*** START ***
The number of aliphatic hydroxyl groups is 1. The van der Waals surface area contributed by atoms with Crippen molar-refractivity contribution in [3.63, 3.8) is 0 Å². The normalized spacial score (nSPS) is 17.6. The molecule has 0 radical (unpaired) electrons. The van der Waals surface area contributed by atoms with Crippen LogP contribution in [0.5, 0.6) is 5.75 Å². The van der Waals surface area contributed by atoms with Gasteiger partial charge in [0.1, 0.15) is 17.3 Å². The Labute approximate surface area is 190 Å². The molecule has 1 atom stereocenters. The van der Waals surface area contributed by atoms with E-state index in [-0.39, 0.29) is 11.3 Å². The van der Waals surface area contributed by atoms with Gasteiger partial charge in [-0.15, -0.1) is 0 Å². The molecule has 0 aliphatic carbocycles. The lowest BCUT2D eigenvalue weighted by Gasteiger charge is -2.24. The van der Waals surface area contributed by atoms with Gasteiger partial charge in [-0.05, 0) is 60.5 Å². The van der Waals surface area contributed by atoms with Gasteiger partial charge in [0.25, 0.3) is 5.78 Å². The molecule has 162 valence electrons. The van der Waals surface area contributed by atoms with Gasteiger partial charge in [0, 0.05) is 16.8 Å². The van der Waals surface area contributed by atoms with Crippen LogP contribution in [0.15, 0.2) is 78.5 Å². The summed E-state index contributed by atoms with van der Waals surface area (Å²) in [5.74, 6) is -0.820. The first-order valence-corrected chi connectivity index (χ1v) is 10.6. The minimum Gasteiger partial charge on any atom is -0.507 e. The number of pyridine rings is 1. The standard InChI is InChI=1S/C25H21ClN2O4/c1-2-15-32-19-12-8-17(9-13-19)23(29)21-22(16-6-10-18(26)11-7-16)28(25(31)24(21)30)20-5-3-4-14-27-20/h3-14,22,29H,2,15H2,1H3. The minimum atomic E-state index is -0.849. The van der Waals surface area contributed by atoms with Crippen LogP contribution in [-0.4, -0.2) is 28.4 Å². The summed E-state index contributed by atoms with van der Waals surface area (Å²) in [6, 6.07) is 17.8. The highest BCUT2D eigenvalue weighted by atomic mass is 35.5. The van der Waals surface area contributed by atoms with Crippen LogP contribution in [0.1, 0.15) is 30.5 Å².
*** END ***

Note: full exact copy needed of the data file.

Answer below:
The number of aliphatic hydroxyl groups is 1. The van der Waals surface area contributed by atoms with Crippen molar-refractivity contribution in [3.63, 3.8) is 0 Å². The normalized spacial score (nSPS) is 17.6. The molecule has 0 radical (unpaired) electrons. The van der Waals surface area contributed by atoms with Crippen LogP contribution in [0.5, 0.6) is 5.75 Å². The van der Waals surface area contributed by atoms with Gasteiger partial charge in [0.1, 0.15) is 17.3 Å². The Labute approximate surface area is 190 Å². The molecule has 1 atom stereocenters. The van der Waals surface area contributed by atoms with E-state index in [-0.39, 0.29) is 11.3 Å². The van der Waals surface area contributed by atoms with Gasteiger partial charge in [-0.15, -0.1) is 0 Å². The molecule has 0 aliphatic carbocycles. The lowest BCUT2D eigenvalue weighted by Gasteiger charge is -2.24. The van der Waals surface area contributed by atoms with Gasteiger partial charge in [-0.05, 0) is 60.5 Å². The van der Waals surface area contributed by atoms with Gasteiger partial charge in [0.25, 0.3) is 5.78 Å². The molecule has 162 valence electrons. The van der Waals surface area contributed by atoms with Gasteiger partial charge in [0, 0.05) is 16.8 Å². The van der Waals surface area contributed by atoms with Crippen LogP contribution in [0.15, 0.2) is 78.5 Å². The summed E-state index contributed by atoms with van der Waals surface area (Å²) in [5.74, 6) is -0.820. The first-order valence-corrected chi connectivity index (χ1v) is 10.6. The minimum Gasteiger partial charge on any atom is -0.507 e. The number of pyridine rings is 1. The standard InChI is InChI=1S/C25H21ClN2O4/c1-2-15-32-19-12-8-17(9-13-19)23(29)21-22(16-6-10-18(26)11-7-16)28(25(31)24(21)30)20-5-3-4-14-27-20/h3-14,22,29H,2,15H2,1H3. The minimum atomic E-state index is -0.849. The van der Waals surface area contributed by atoms with Crippen LogP contribution in [-0.4, -0.2) is 28.4 Å². The summed E-state index contributed by atoms with van der Waals surface area (Å²) in [6, 6.07) is 17.8. The highest BCUT2D eigenvalue weighted by atomic mass is 35.5. The van der Waals surface area contributed by atoms with Crippen LogP contribution in [0.1, 0.15) is 30.5 Å².